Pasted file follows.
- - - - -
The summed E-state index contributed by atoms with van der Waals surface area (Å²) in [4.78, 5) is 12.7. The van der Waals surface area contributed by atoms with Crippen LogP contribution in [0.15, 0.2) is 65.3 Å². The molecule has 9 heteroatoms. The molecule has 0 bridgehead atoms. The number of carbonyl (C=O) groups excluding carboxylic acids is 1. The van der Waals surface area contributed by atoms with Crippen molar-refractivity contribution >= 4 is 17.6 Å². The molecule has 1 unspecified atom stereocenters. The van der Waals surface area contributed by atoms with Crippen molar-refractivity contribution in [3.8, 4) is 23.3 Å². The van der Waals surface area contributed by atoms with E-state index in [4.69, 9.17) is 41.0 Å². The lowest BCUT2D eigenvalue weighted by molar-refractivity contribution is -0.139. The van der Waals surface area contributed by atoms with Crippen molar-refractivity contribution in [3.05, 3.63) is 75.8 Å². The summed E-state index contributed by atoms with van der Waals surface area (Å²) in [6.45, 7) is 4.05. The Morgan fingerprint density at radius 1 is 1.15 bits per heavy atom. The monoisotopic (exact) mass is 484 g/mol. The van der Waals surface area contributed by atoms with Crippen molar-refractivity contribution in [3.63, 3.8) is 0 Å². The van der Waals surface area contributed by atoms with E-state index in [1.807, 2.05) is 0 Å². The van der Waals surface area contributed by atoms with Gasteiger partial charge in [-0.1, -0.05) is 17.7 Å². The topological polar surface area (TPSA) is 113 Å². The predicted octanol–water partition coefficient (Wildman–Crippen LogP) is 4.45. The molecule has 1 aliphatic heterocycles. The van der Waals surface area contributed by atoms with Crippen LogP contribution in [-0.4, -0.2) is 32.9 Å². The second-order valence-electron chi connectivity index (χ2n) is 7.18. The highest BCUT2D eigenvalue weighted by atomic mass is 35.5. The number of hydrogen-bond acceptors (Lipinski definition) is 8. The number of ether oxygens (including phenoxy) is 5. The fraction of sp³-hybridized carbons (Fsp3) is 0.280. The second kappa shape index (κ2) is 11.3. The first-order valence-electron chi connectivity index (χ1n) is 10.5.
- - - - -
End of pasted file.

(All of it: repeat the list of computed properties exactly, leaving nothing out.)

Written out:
The summed E-state index contributed by atoms with van der Waals surface area (Å²) in [4.78, 5) is 12.7. The van der Waals surface area contributed by atoms with Crippen LogP contribution in [0.15, 0.2) is 65.3 Å². The molecule has 9 heteroatoms. The molecule has 0 bridgehead atoms. The number of carbonyl (C=O) groups excluding carboxylic acids is 1. The van der Waals surface area contributed by atoms with Crippen molar-refractivity contribution >= 4 is 17.6 Å². The molecule has 1 unspecified atom stereocenters. The van der Waals surface area contributed by atoms with Crippen molar-refractivity contribution in [3.8, 4) is 23.3 Å². The van der Waals surface area contributed by atoms with E-state index in [4.69, 9.17) is 41.0 Å². The lowest BCUT2D eigenvalue weighted by molar-refractivity contribution is -0.139. The van der Waals surface area contributed by atoms with Crippen molar-refractivity contribution in [3.05, 3.63) is 75.8 Å². The summed E-state index contributed by atoms with van der Waals surface area (Å²) in [6.45, 7) is 4.05. The Morgan fingerprint density at radius 1 is 1.15 bits per heavy atom. The monoisotopic (exact) mass is 484 g/mol. The van der Waals surface area contributed by atoms with Crippen molar-refractivity contribution in [3.63, 3.8) is 0 Å². The van der Waals surface area contributed by atoms with E-state index in [1.807, 2.05) is 0 Å². The van der Waals surface area contributed by atoms with Gasteiger partial charge in [-0.1, -0.05) is 17.7 Å². The topological polar surface area (TPSA) is 113 Å². The predicted octanol–water partition coefficient (Wildman–Crippen LogP) is 4.45. The molecule has 1 aliphatic heterocycles. The van der Waals surface area contributed by atoms with Crippen LogP contribution in [-0.4, -0.2) is 32.9 Å². The second-order valence-electron chi connectivity index (χ2n) is 7.18. The highest BCUT2D eigenvalue weighted by atomic mass is 35.5. The number of hydrogen-bond acceptors (Lipinski definition) is 8. The number of ether oxygens (including phenoxy) is 5. The fraction of sp³-hybridized carbons (Fsp3) is 0.280. The second kappa shape index (κ2) is 11.3. The first-order valence-electron chi connectivity index (χ1n) is 10.5.